At last week’s RSA Conference 2013 in San Francisco, a clear consensus emerged: attacks on the trust established by cryptographic keys and certificates are on the rise and important element in today’s threat landscape. In the Microsoft keynote, Scott Charney, corporate vice president for Trustworthy Computing, declared “PKI is under attack.” Charney explained how criminals are obtaining unauthorized digital certificates or misusing cryptographic keys to enable further attacks.
In the weeks leading up to RSA, criminals obtained valid digital certificates to spread banking malware. And the week before RSA, keys used by Bit9 to digitally sign whitelisted applications were misused, enabling subsequent attacks on Bit9 customer. These and other trust exploits were covered in detail in an educational webcast delivered by Paul Turner, Venafi’s VP of Products and Strategy.
These attacks coincided with the release of new research by the Ponemon Institute into the impact and cost of trust exploits that take advantage of failed key and certificate management. The 2013 Annual Report: Cost of Failed Trust found that all of the more than 2,300 respondents in mostly large enterprises had experienced at least one trust exploit. In his joint session with Boeing at RSA, Ponemon discussed how weak cryptographic exploits and CA compromises were found to impact every organization in the survey.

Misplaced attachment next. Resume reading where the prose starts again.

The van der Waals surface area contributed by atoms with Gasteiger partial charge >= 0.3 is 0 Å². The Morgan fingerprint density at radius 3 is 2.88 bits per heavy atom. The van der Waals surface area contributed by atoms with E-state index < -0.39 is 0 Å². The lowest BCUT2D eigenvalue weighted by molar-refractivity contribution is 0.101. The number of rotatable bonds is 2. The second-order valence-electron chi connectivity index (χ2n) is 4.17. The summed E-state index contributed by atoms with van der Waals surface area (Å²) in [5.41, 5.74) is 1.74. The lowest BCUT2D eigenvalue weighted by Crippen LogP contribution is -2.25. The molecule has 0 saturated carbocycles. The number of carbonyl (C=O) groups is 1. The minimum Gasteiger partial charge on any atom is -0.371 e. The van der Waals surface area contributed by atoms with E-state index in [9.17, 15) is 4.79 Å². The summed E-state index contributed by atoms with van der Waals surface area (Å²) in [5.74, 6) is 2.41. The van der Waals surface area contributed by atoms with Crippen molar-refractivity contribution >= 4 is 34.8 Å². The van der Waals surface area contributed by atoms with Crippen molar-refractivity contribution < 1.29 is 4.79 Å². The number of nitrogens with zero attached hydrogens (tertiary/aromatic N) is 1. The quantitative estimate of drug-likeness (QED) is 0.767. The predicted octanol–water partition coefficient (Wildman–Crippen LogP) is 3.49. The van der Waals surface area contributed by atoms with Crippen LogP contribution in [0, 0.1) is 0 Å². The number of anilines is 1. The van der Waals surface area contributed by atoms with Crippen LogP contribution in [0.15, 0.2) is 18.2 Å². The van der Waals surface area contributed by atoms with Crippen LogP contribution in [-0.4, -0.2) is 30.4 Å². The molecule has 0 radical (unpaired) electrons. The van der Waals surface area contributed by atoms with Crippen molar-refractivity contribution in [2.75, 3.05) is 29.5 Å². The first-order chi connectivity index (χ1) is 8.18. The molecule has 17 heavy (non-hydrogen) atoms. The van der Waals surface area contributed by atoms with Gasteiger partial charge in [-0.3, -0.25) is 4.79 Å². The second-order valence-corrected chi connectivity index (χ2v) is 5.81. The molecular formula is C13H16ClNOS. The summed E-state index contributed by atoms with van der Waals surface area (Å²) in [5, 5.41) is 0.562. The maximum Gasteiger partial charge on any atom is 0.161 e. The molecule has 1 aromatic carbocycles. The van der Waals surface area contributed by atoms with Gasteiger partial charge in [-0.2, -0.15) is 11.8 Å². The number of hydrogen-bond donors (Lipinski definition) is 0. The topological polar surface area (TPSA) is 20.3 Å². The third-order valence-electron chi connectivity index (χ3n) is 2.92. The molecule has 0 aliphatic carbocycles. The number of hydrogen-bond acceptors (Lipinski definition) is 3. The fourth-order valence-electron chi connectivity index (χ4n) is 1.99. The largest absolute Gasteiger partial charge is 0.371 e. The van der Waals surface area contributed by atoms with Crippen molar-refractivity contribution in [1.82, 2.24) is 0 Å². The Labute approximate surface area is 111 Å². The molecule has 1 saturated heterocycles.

Ponemon was most surprised about the concern and alarm respondents have about future attacks on SSH. Critical to establishing trusted connections between administrators, machines, and other machines, SSH is the first and last line of control for IaaS cloud services from Amazon, Microsoft, and others. Ponemon said “the importance of SSH to the future of cloud computing” was the reasons why enterprises appear most alarmed by attacks on SSH compared to any other attack on key and certificate management. Criminals have already recognized the enterprise dependence on SSH and in the weeks leading up to the conference were found modifying SSH libraries that captured credentials for subsequent misuse.
While highlighting the rampant rise in attacks on the trust every business and government depends, Charney encouraged the packed keynote audience to “better manage key and certificates” to prevent these attacks. The Cost of Failed Trust research indicates that many organizations first need to start by understanding how and where keys and certificates are used. Over half of respondents believed their organization did not know how many keys and certificates are in use. This means that the average 17,000 keys and certificates used by servers, appliances, and cloud services reported in the research is likely underestimated.
Building an inventory is just one of the best practices Venafi customers helped develop and part of NIST’s July 2012 guidance on Preparing for and Responding to a CA Compromise. Taking these steps can place an enterprise on the journey to regaining the control over trust that presenters at RSA described as being so fragile today. While attacks are on the rise, there is reason for hope. Ponemon noted that almost two thirds of enterprises believe that if you “get key and certificate management right” then the security risks, along with the operational and compliance challenges of using encryption, will be solved.